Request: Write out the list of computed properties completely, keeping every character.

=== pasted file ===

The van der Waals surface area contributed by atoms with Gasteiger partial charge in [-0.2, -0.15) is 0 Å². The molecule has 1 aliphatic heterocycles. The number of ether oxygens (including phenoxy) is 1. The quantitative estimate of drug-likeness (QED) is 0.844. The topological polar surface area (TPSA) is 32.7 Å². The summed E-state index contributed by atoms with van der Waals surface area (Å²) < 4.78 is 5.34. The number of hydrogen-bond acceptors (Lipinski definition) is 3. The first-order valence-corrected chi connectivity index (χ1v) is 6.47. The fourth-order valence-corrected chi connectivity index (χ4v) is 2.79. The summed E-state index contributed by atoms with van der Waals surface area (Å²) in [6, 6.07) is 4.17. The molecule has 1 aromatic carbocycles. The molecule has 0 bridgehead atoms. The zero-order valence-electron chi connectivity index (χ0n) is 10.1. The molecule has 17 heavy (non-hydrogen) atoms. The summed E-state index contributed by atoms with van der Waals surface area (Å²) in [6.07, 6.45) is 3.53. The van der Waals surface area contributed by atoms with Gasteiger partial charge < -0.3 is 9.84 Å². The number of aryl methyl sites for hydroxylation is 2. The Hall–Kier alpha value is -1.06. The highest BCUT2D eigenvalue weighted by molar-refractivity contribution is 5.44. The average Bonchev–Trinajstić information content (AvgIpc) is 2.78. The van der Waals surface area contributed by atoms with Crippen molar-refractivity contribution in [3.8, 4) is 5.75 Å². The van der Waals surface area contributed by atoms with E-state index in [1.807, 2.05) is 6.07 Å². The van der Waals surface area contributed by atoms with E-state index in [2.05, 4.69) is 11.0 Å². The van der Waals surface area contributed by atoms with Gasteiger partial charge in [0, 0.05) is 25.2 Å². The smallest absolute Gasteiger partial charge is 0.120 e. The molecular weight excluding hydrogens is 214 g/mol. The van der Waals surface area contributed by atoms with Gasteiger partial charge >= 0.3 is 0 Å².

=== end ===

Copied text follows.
The van der Waals surface area contributed by atoms with Gasteiger partial charge in [-0.2, -0.15) is 0 Å². The molecule has 1 aliphatic heterocycles. The number of ether oxygens (including phenoxy) is 1. The quantitative estimate of drug-likeness (QED) is 0.844. The topological polar surface area (TPSA) is 32.7 Å². The summed E-state index contributed by atoms with van der Waals surface area (Å²) < 4.78 is 5.34. The number of hydrogen-bond acceptors (Lipinski definition) is 3. The first-order valence-corrected chi connectivity index (χ1v) is 6.47. The fourth-order valence-corrected chi connectivity index (χ4v) is 2.79. The summed E-state index contributed by atoms with van der Waals surface area (Å²) in [6, 6.07) is 4.17. The molecule has 1 aromatic carbocycles. The molecule has 0 bridgehead atoms. The zero-order valence-electron chi connectivity index (χ0n) is 10.1. The molecule has 17 heavy (non-hydrogen) atoms. The summed E-state index contributed by atoms with van der Waals surface area (Å²) in [6.07, 6.45) is 3.53. The van der Waals surface area contributed by atoms with Gasteiger partial charge < -0.3 is 9.84 Å². The number of aryl methyl sites for hydroxylation is 2. The Hall–Kier alpha value is -1.06. The highest BCUT2D eigenvalue weighted by molar-refractivity contribution is 5.44. The average Bonchev–Trinajstić information content (AvgIpc) is 2.78. The van der Waals surface area contributed by atoms with Crippen molar-refractivity contribution in [3.8, 4) is 5.75 Å². The van der Waals surface area contributed by atoms with E-state index in [1.807, 2.05) is 6.07 Å². The van der Waals surface area contributed by atoms with E-state index in [2.05, 4.69) is 11.0 Å². The van der Waals surface area contributed by atoms with Gasteiger partial charge in [0, 0.05) is 25.2 Å². The smallest absolute Gasteiger partial charge is 0.120 e. The molecular weight excluding hydrogens is 214 g/mol. The van der Waals surface area contributed by atoms with Gasteiger partial charge >= 0.3 is 0 Å².